Vasyl Stus, 1938-1985


Vasyl Stus was born on Christmas Eve, January 6, 1938, in the village of Rakhnivtsi, Vinnytsia Oblast. In 1940 the family moved to the Donbas, where Stus spent his childhood. He studied philology at the Donetsk Pedagogical Institute, and his first poems were published in 1959. After graduation, he worked as a teacher in the Kirovohrad Oblast, served in the army and taught Ukrainian language and literature in Horlivka, Donetsk Oblast.

In 1963 Stus began graduate studies at the Institute of Literature in Kyiv. His poems and critical articles started to appear in journals, and he took an active part in the rich literary life of the time. But in 1965 he was dismissed from the institute for taking part in a protest meeting that denounced the secret arrests and closed trials of members of the Ukrainian intelligentsia that had begun that year. He was forced to work at various menial and unsatisfying jobs, but he continued to write poetry, literary criticism and appeals protesting the restoration of the personality cult, Russification and the denial of freedom of thought.

Mykhailyna Kotsiubynska, in her introduction to the collected works of Vasyl Stus, writes: "There was a constantly present conviction that he was wasting his life. This, coupled with an early developed consciousness of his vocation and an objective self-evaluation of his potential, produced a state of mind he later called 'death-existence' or 'life-death' ... The little compromises with life, the times one had to remain silent - all this gnawed at his soul and pained him. It is rare to meet a person so unamenable to compromise."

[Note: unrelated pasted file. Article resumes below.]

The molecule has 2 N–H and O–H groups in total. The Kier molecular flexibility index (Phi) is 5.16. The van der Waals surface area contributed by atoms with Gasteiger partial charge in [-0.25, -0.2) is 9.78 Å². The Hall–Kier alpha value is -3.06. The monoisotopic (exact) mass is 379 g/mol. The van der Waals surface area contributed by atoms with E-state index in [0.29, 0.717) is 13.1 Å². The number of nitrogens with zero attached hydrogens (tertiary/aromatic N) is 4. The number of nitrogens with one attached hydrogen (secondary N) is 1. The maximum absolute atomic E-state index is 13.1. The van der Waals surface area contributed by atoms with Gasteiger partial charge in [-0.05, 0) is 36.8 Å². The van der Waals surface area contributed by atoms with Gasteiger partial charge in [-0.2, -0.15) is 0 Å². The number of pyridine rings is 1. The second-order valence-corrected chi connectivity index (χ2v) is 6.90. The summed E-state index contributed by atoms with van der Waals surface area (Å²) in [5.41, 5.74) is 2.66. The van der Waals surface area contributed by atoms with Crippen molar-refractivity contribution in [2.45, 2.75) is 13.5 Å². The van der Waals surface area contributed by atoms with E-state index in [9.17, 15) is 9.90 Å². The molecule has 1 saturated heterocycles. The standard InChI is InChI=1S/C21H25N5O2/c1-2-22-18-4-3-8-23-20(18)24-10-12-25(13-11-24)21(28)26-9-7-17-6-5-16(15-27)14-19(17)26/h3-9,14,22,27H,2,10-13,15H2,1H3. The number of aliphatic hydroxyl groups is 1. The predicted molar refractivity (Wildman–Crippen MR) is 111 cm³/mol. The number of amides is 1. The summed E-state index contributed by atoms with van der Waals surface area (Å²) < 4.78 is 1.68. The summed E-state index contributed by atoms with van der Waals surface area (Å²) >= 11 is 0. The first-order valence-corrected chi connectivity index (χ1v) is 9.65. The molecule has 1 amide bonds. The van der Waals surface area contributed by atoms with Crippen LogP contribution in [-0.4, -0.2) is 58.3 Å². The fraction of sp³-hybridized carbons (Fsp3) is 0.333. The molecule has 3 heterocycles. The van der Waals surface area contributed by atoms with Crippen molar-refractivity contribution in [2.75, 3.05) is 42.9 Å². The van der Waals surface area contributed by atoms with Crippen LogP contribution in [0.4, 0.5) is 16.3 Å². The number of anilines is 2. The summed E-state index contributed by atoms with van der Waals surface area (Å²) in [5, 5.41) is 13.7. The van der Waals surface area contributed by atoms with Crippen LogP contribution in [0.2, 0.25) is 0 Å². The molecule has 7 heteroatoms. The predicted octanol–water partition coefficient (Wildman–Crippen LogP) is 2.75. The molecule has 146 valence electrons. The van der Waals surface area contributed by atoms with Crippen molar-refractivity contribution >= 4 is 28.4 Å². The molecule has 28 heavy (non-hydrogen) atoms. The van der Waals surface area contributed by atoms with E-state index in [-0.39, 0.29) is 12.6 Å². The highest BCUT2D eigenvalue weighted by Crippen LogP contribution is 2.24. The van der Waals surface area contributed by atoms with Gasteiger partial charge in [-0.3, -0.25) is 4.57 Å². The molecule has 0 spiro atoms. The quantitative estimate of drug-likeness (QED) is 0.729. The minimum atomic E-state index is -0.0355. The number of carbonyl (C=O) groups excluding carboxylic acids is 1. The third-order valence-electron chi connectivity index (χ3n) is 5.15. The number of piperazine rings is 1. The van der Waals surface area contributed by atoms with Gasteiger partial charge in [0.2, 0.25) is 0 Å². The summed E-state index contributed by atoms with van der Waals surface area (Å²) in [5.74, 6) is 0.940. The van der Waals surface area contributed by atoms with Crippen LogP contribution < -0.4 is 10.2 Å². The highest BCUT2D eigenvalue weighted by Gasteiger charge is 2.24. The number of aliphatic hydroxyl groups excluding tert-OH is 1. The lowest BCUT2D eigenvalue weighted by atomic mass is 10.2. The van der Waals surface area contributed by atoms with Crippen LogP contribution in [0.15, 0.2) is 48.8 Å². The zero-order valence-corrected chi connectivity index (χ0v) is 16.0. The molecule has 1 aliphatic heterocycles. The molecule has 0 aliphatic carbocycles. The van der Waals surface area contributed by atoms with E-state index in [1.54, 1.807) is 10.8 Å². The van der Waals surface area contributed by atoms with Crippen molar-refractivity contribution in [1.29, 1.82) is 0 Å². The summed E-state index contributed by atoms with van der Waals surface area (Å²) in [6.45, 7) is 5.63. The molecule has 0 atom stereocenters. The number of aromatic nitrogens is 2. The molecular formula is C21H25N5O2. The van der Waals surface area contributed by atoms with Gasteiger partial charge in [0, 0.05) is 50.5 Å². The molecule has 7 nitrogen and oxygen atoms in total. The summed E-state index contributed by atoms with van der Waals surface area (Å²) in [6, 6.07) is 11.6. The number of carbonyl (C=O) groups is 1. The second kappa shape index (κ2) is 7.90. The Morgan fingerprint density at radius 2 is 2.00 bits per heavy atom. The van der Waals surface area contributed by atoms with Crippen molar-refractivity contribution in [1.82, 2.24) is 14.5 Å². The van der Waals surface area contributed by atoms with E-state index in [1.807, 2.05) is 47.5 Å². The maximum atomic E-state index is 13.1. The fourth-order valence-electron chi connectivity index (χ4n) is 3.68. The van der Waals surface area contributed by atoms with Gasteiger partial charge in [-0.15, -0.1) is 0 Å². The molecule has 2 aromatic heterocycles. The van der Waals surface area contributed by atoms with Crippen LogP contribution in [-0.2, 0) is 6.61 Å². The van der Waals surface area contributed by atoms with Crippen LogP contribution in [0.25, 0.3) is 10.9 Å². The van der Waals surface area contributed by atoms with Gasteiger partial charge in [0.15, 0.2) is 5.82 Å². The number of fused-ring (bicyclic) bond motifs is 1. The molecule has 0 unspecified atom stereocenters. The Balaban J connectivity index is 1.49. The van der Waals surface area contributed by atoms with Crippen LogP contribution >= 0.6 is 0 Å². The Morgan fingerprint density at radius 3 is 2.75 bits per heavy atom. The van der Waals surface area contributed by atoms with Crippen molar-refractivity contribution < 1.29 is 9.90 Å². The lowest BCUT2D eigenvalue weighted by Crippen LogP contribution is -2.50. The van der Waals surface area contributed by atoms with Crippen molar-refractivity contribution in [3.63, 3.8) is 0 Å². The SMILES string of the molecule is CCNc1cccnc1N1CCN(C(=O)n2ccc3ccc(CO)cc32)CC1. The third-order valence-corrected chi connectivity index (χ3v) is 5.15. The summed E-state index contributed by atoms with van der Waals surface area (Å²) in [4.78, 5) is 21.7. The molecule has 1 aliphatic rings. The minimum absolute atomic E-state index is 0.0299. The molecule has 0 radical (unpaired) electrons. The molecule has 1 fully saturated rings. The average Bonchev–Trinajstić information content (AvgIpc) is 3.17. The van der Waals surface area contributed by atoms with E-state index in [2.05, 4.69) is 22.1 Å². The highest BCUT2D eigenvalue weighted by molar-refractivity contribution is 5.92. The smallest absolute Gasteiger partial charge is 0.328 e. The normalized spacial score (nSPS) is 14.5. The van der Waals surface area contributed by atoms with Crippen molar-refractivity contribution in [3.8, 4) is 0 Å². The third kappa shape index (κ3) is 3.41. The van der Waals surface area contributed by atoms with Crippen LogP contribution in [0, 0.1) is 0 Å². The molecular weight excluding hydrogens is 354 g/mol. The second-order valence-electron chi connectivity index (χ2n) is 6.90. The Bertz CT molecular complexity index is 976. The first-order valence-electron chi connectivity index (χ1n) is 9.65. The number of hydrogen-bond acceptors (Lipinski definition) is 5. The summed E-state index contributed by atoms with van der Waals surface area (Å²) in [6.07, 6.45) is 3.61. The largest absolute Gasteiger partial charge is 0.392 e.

In 1972 Stus was arrested with other dissident writers - Ivan Svitlychny, Yevhen Sverstiuk, Ihor and Iryna Kalynets - and sentenced to five years in a labor camp and three years' exile. He spent his imprisonment in Mordovia and exile in Kolyma. He returned to Kyiv in 1979 and soon joined the Ukrainian Helsinki Group. Eight months later, he was again arrested and sentenced to 15 years (10 years' imprisonment and five years' exile).

The circumstances of his second incarceration in the strict-regime camp in the Perm Oblast were unbearable. He was allowed no visitations, was continually harassed by the authorities and his health was deteriorating - he suffered from chronic stomach ulcers and heart problems. Worst of all for him, he had no opportunity to smuggle out a single line of his writings. His letters were confiscated and everything he wrote in the camp was taken away.

In a state of total nervous exhaustion and during a protest hunger strike, Vasyl Stus died in solitary confinement on September 4, 1985. He was buried at the camp cemetery in a grave marked only No. 9. On November 19, 1989, his remains were interned at Baikove cemetery in Kyiv along with those of his fellow inmates Yurii Lytvyn and Oleksa Tykhy, who had died in 1984.

- Oksana Zakydalsky, The Ukrainian Weekly, September 3, 1995.


Copyright © The Ukrainian Weekly, December 18, 2005, No. 51, Vol. LXXIII


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